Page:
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Pneumatic tool oil in SUs


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I've read that air tool oil is the same as sewing machine oil and that sewing machine oil works well in the SU carbs. Going to try and adjust mine this weekend and am gathering up all the stuff I'll need. Has anybody tried using that stuff or should I just buy fork oil from a bike shop, I've got about 2 qts. of tool oil already and we only have 1 motorcycle shop in town and they are higher than a giraffes butt.

SAE 20 http://www.grainger.com/Grainger/STANLEY-BOSTITCH-Air-Tool-Oil-3RCY9

Edited by siteunseen
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I've read that air tool oil is the same as sewing machine oil and that sewing machine oil works well in the SU carbs. Going to try and adjust mine this weekend and am gathering up all the stuff I'll need. Has anybody tried using that stuff or should I just buy fork oil from a bike shop, I've got about 2 qts. of tool oil already and we only have 1 motorcycle shop in town and they are higher than a giraffes butt.

SAE 20 STANLEY BOSTITCH Air Tool Oil, 20 oz, SAE 20 - Oils - 3RCY9|Premoil-20OZ - Grainger Industrial Supply

My local motorcycle shop gives me free halfies when they clean out their shop. They give me all sorts of weights so I can mix and experiment,. Nice folks.

Still trying to find a good balance though. My carbs don't seem to like the things a lot of others recommend.

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  • 2 weeks later...

I'm still trying to get my mix right. I've tried ATF, 5w-20 (bad choices), 10w-40 mixed with 5w-20 which made it more drivable. My local motorcycle shop gave me some bottles of various weight fork oil to find my perfect mix but I haven't gotten into it yet.

From what I've seen so far 15wt anything should mostly help prevent backfiring and leaning out at WOT, factory 20wt is probably still ideal.

Heavier than that and the oil thickens when cold enough to behave as an accelerator pump effect which could be good for performance, but too heavy and you'll just waste gas.

Too light and the piston will rise rapidly at WOT and create a lean condition when your engine needs the fuel the most. This can cause a lean pop and cause the engine to stall at worst, and at best will damage performance.

Modern engine oils with multi-viscosity can cause the oil to be less viscous when the engine in cold. Good for engines, not necessarily for SUs. This can cause backfires and poor performance when cold, that smooths out when the engine warms up. That's what I experience with my car, and what I'm trying to curb with the fork oils.

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The dampers are not just for WOT operation. They are for any time the throttle valve is transitioning from a more closed position to a more open position. All that damper does is slow down the upward movement of the piston.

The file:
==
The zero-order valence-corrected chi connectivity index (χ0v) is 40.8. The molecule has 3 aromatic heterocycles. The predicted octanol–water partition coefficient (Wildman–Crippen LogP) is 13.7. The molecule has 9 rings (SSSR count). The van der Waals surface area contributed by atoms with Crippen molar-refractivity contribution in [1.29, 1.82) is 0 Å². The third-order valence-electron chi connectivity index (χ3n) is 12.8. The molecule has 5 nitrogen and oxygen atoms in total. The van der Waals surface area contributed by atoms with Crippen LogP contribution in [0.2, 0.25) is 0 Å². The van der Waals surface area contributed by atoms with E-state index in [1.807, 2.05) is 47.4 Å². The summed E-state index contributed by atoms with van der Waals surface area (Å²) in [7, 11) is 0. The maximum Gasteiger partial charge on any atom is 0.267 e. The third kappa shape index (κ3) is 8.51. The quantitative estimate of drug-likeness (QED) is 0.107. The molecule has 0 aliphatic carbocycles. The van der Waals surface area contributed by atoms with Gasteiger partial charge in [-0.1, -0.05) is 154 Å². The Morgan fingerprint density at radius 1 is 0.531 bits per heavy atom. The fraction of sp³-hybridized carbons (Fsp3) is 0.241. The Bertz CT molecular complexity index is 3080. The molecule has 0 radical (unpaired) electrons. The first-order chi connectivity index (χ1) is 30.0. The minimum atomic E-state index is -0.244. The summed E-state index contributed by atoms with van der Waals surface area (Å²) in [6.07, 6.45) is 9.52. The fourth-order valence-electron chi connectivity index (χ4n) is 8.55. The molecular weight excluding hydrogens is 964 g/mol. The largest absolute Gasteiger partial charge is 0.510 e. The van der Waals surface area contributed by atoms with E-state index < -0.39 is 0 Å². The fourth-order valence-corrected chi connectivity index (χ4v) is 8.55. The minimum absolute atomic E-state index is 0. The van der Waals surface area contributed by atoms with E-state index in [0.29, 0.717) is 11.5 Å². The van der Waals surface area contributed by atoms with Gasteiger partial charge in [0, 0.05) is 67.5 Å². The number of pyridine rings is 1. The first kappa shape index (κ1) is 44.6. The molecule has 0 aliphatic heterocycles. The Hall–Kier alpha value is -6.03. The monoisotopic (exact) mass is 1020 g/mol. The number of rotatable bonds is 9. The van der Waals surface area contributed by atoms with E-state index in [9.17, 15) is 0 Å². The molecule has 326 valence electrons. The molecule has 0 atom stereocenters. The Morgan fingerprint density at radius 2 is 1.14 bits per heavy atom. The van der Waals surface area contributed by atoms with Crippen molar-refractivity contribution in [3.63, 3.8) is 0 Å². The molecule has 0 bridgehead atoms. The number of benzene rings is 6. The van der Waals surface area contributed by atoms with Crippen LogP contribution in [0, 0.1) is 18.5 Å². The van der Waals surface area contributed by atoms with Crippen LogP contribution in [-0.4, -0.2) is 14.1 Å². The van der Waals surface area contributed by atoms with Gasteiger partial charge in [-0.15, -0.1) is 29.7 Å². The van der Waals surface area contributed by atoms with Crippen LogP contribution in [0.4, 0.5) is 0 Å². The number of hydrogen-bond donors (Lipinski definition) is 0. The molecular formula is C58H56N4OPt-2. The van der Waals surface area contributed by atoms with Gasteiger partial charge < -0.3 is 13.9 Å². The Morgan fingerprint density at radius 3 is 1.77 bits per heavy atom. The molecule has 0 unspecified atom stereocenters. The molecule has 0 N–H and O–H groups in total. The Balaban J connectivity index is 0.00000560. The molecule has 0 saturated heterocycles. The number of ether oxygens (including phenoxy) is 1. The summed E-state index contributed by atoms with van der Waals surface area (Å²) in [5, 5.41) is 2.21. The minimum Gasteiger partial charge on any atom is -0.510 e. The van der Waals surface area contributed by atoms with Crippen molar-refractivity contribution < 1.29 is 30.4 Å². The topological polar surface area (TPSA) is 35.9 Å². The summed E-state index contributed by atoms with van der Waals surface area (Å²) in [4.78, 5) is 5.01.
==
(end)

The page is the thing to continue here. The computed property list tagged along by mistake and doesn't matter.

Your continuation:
The thicker the oil you use, the more it will slow the piston rise.

The more you slow the piston rise, the richer you will run on throttle transition. The important detail is transition. Not WOT.

It is supposed to act like an accelerator pump... It's purpose is to temporarily richen the mixture on throttle transition from more closed to more open.

Modern engine oils with multi-viscosity can cause the oil to be less viscous when the engine in cold.

And this isn't the way the multi-vis oils work. They are not thinner when cold. They are thicker when cold, just like any other oil. The trick to the multi-viscosity stuff is that they don't get as thick as they would get if the modifiers weren't added.

For example, think of 10W-30 like this:

"When cold - It will be as thick as a 10 weight would be when cold"

"When hot - It will be as thick as a 30 weight would be when hot"

That cold 10 weight is still way thicker than a warm 30 weight.

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I've put 15w40 in it now, but feel it is very heavy to lift the pistons up. The car revs and pulls fine however. I think it's best to put a lighter oil like sae30 that says in the fsm ?

It's supposed to be hard to lift the pistons.

15W40 is higher than the manual recommends (and higher than I've had success with) but if it works for you, then go for it?

Are you blowing black clouds on acceleration?

Are you fouling the plugs?

Is your gas mileage really low, say below 17 mpg?

If your answer is "no" to all of the above, then are you looking for something more than that?

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And this isn't the way the multi-vis oils work. They are not thinner when cold. They are thicker when cold, just like any other oil. The trick to the multi-viscosity stuff is that they don't get as thick as they would get if the modifiers weren't added.

You are correct, I misspoke (typed?). The polymers reduce the thickening of the oil in cold temps. But that thickening can be good for cold SUs, is the point I'm getting at. You're second point is also correct. It doesn't effect only WOT, but all transitions. However, the benefit remains as long as you don't go overboard. That could also depend on the needles you use, and other factors as you know.